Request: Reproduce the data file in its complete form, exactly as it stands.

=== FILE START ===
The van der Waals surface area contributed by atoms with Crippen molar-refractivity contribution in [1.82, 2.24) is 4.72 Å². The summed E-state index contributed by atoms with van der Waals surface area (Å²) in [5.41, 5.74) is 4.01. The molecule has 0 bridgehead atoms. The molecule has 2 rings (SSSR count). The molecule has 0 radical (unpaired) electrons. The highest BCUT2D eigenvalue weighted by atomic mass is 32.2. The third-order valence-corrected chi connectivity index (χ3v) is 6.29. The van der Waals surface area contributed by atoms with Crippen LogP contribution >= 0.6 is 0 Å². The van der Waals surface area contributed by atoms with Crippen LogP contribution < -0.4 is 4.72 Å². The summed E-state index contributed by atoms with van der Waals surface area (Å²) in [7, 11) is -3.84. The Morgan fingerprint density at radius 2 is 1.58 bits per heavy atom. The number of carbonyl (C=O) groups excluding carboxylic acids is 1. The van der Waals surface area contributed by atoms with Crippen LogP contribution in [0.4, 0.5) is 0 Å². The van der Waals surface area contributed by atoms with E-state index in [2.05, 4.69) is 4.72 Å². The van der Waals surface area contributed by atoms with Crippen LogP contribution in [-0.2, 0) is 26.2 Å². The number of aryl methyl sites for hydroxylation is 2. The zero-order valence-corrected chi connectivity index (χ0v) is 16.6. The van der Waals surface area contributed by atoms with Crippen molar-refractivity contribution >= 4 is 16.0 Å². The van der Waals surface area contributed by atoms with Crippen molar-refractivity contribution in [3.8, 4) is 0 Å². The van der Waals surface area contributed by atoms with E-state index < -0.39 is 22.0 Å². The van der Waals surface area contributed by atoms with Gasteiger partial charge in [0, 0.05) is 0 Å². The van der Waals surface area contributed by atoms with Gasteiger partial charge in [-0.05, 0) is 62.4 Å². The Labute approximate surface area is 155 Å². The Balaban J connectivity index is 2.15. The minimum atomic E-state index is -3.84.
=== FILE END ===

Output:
The van der Waals surface area contributed by atoms with Crippen molar-refractivity contribution in [1.82, 2.24) is 4.72 Å². The summed E-state index contributed by atoms with van der Waals surface area (Å²) in [5.41, 5.74) is 4.01. The molecule has 0 bridgehead atoms. The molecule has 2 rings (SSSR count). The molecule has 0 radical (unpaired) electrons. The highest BCUT2D eigenvalue weighted by atomic mass is 32.2. The third-order valence-corrected chi connectivity index (χ3v) is 6.29. The van der Waals surface area contributed by atoms with Crippen LogP contribution >= 0.6 is 0 Å². The van der Waals surface area contributed by atoms with Crippen LogP contribution < -0.4 is 4.72 Å². The summed E-state index contributed by atoms with van der Waals surface area (Å²) in [7, 11) is -3.84. The Morgan fingerprint density at radius 2 is 1.58 bits per heavy atom. The number of carbonyl (C=O) groups excluding carboxylic acids is 1. The van der Waals surface area contributed by atoms with Crippen LogP contribution in [0.4, 0.5) is 0 Å². The van der Waals surface area contributed by atoms with E-state index in [2.05, 4.69) is 4.72 Å². The van der Waals surface area contributed by atoms with Crippen LogP contribution in [-0.2, 0) is 26.2 Å². The number of aryl methyl sites for hydroxylation is 2. The zero-order valence-corrected chi connectivity index (χ0v) is 16.6. The van der Waals surface area contributed by atoms with Crippen molar-refractivity contribution >= 4 is 16.0 Å². The van der Waals surface area contributed by atoms with Crippen molar-refractivity contribution in [3.8, 4) is 0 Å². The van der Waals surface area contributed by atoms with E-state index < -0.39 is 22.0 Å². The van der Waals surface area contributed by atoms with Gasteiger partial charge in [0, 0.05) is 0 Å². The van der Waals surface area contributed by atoms with Gasteiger partial charge in [-0.05, 0) is 62.4 Å². The Labute approximate surface area is 155 Å². The Balaban J connectivity index is 2.15. The minimum atomic E-state index is -3.84.